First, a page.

File spoon-archives/lyotard.archive/lyotard_2001/lyotard.0108, message 89

Date: Fri, 24 Aug 2001 11:29:45 -0100
Subject: Re: Empire and the "Desires"


We're gettin closer to what this monstrous book is about, however my
intitial interest "stemmed" from the Hardt interview with Charley Rose,
particularly his assertion that it is a communist book, and his replying to
"What is the most important question that can be asked of you?"  with: "How
can we make a revolution"?

In my reading of the book I was much interested in "minds and bodies",
"biopolitics" and
use of the term "life".

As I see it, narratives and legitimations are instruments of human politics,
the allocation of power, and,  like history and other abstractions, exist
only in minds/bodies.

Of course Lyotard, in "Le Differend", in describing the limitations of
language, words, linear expression, sometimes treated language as a mystical
abstract force which determines human actions.  A common viewpoint of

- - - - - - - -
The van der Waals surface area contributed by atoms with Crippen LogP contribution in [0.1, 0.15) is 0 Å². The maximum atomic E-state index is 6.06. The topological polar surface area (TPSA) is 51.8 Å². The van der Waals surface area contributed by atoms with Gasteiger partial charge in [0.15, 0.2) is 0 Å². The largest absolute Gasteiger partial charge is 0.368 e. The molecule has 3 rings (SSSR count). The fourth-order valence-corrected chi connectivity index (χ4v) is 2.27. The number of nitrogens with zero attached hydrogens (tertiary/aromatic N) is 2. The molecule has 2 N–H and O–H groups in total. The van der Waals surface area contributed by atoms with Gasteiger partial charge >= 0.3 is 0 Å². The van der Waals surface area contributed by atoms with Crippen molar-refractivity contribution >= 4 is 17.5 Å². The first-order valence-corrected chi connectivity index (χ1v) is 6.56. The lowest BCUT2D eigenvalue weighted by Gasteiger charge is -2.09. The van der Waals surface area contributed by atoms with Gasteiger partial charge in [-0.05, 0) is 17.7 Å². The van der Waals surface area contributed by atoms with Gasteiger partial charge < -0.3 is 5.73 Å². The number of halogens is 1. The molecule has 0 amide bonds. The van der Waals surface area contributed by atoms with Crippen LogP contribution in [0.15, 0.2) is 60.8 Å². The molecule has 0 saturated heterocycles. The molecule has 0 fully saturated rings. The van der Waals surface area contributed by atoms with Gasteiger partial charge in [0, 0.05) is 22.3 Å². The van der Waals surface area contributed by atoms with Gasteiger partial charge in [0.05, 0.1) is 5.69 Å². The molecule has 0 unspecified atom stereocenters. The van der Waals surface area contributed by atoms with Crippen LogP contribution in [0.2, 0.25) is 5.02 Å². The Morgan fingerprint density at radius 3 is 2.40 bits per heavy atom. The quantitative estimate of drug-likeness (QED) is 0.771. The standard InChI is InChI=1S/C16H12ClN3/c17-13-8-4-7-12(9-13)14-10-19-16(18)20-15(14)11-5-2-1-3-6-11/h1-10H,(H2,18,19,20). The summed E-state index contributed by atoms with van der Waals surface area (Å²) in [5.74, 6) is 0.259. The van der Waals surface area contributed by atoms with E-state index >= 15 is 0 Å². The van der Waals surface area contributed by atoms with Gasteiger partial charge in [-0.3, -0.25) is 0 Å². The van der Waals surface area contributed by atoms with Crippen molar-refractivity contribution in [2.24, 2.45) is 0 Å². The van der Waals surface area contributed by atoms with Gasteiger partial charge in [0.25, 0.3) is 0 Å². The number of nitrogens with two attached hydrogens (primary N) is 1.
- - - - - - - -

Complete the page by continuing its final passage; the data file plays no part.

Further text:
deconstructionists of 20, or 30 years ago when he was writing "Le
Differend".  Of course language is, in a sense, all that and more, but there
seem to be a danger of mistaking metaphor for a physical entitiy - a mirror
of the mind is not the mind.

I will insert some first-sight comments at **.
> Steve/Hugh/all:
> Thanks for the article on EC.  I hope to discuss it further this weekend
> after coming up for air.
> Tonight, however, I'd like to discuss both metanarratives and
> legitimation as they apply to "Empire."  Lyotard, in my reading, didn't
> predict the end of metanarratives as much as he forecasted their
> replacement by new modes of legitimation, specifically, the performative
> and the paralogical.
** As I understand performative it is the language of command; for example,
the activation/application of a rule which is addressor and addressee accept
as previously legitimatized.**

> What I find interesting in Empire is that N&H discuss what they see as a
> new mode of legitimation currently emerging.  "The legitimation of the
> imperial machine is born at least in part of the communications
> industries, that is, of the transformation of the new mode of production
> into a machine.  It is a subject that produces its own image of
> authority.  This is a form of legitimation that rests on nothing outside
> itself and is reproposed ceaselessly by developing its own languages of
> self-validation."
 **An image may mirror authority, but the vast influence of
communication/entertainment/information corporations depends on the actions
of the  stockholders who own and operate them, and the legislators who among